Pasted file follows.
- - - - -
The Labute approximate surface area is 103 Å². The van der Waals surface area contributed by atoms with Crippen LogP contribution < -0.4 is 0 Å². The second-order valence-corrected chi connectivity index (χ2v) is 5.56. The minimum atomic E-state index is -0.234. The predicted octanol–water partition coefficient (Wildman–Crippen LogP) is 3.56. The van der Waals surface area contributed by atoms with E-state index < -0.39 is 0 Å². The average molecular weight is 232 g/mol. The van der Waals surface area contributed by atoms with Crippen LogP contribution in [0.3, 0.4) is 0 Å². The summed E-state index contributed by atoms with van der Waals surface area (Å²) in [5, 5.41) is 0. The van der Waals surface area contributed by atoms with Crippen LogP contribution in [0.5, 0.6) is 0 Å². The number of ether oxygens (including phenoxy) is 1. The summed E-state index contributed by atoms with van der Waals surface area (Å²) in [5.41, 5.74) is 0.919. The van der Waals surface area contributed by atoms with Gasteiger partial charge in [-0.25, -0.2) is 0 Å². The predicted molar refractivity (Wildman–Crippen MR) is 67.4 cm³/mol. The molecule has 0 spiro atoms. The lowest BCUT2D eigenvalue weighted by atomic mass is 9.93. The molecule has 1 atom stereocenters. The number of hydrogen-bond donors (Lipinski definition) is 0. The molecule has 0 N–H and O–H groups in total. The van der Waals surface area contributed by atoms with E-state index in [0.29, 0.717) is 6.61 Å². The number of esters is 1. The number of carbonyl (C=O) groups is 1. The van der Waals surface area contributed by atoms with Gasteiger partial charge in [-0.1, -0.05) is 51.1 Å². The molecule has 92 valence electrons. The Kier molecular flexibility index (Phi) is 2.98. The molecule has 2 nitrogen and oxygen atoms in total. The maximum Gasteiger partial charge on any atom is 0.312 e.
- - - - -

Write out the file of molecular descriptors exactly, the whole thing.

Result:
The Labute approximate surface area is 103 Å². The van der Waals surface area contributed by atoms with Crippen LogP contribution < -0.4 is 0 Å². The second-order valence-corrected chi connectivity index (χ2v) is 5.56. The minimum atomic E-state index is -0.234. The predicted octanol–water partition coefficient (Wildman–Crippen LogP) is 3.56. The van der Waals surface area contributed by atoms with E-state index < -0.39 is 0 Å². The average molecular weight is 232 g/mol. The van der Waals surface area contributed by atoms with Crippen LogP contribution in [0.3, 0.4) is 0 Å². The summed E-state index contributed by atoms with van der Waals surface area (Å²) in [5, 5.41) is 0. The van der Waals surface area contributed by atoms with Crippen LogP contribution in [0.5, 0.6) is 0 Å². The number of ether oxygens (including phenoxy) is 1. The summed E-state index contributed by atoms with van der Waals surface area (Å²) in [5.41, 5.74) is 0.919. The van der Waals surface area contributed by atoms with Gasteiger partial charge in [-0.25, -0.2) is 0 Å². The predicted molar refractivity (Wildman–Crippen MR) is 67.4 cm³/mol. The molecule has 0 spiro atoms. The lowest BCUT2D eigenvalue weighted by atomic mass is 9.93. The molecule has 1 atom stereocenters. The number of hydrogen-bond donors (Lipinski definition) is 0. The molecule has 0 N–H and O–H groups in total. The van der Waals surface area contributed by atoms with E-state index in [0.29, 0.717) is 6.61 Å². The number of esters is 1. The number of carbonyl (C=O) groups is 1. The van der Waals surface area contributed by atoms with Gasteiger partial charge in [-0.1, -0.05) is 51.1 Å². The molecule has 92 valence electrons. The Kier molecular flexibility index (Phi) is 2.98. The molecule has 2 nitrogen and oxygen atoms in total. The maximum Gasteiger partial charge on any atom is 0.312 e.